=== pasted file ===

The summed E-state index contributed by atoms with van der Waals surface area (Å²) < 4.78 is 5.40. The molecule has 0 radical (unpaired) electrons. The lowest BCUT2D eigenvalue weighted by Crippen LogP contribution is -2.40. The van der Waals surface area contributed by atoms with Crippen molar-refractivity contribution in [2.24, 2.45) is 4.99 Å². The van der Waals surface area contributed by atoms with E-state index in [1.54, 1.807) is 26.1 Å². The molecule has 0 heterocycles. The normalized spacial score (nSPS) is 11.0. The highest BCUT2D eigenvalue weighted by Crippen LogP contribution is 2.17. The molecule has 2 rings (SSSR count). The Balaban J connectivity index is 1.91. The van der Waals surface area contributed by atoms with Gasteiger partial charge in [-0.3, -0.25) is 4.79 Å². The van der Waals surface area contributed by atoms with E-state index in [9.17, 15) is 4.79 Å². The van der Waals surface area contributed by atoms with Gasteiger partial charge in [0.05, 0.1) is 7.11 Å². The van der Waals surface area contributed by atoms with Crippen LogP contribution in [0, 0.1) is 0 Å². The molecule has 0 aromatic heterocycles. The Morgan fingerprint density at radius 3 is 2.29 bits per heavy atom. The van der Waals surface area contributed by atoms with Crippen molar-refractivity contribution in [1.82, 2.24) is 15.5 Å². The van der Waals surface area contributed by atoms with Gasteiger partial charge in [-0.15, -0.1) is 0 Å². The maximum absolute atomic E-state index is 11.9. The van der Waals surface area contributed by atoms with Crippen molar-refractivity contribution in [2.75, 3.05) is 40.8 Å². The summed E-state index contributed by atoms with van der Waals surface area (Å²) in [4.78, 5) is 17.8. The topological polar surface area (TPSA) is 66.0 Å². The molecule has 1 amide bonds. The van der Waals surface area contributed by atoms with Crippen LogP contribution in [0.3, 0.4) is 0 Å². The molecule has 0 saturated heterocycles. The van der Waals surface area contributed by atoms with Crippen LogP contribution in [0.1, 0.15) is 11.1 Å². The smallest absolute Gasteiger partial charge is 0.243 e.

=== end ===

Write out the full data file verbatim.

The summed E-state index contributed by atoms with van der Waals surface area (Å²) < 4.78 is 5.40. The molecule has 0 radical (unpaired) electrons. The lowest BCUT2D eigenvalue weighted by Crippen LogP contribution is -2.40. The van der Waals surface area contributed by atoms with Crippen molar-refractivity contribution in [2.24, 2.45) is 4.99 Å². The van der Waals surface area contributed by atoms with E-state index in [1.54, 1.807) is 26.1 Å². The molecule has 0 heterocycles. The normalized spacial score (nSPS) is 11.0. The highest BCUT2D eigenvalue weighted by Crippen LogP contribution is 2.17. The molecule has 2 rings (SSSR count). The Balaban J connectivity index is 1.91. The van der Waals surface area contributed by atoms with Gasteiger partial charge in [-0.3, -0.25) is 4.79 Å². The van der Waals surface area contributed by atoms with E-state index in [9.17, 15) is 4.79 Å². The van der Waals surface area contributed by atoms with Gasteiger partial charge in [0.05, 0.1) is 7.11 Å². The van der Waals surface area contributed by atoms with Crippen LogP contribution in [0, 0.1) is 0 Å². The molecule has 0 aromatic heterocycles. The Morgan fingerprint density at radius 3 is 2.29 bits per heavy atom. The van der Waals surface area contributed by atoms with Crippen molar-refractivity contribution in [1.82, 2.24) is 15.5 Å². The van der Waals surface area contributed by atoms with Gasteiger partial charge in [-0.15, -0.1) is 0 Å². The maximum absolute atomic E-state index is 11.9. The van der Waals surface area contributed by atoms with Crippen molar-refractivity contribution in [2.75, 3.05) is 40.8 Å². The summed E-state index contributed by atoms with van der Waals surface area (Å²) in [4.78, 5) is 17.8. The topological polar surface area (TPSA) is 66.0 Å². The molecule has 1 amide bonds. The van der Waals surface area contributed by atoms with Crippen LogP contribution in [0.3, 0.4) is 0 Å². The molecule has 0 saturated heterocycles. The van der Waals surface area contributed by atoms with Crippen LogP contribution in [0.1, 0.15) is 11.1 Å². The smallest absolute Gasteiger partial charge is 0.243 e.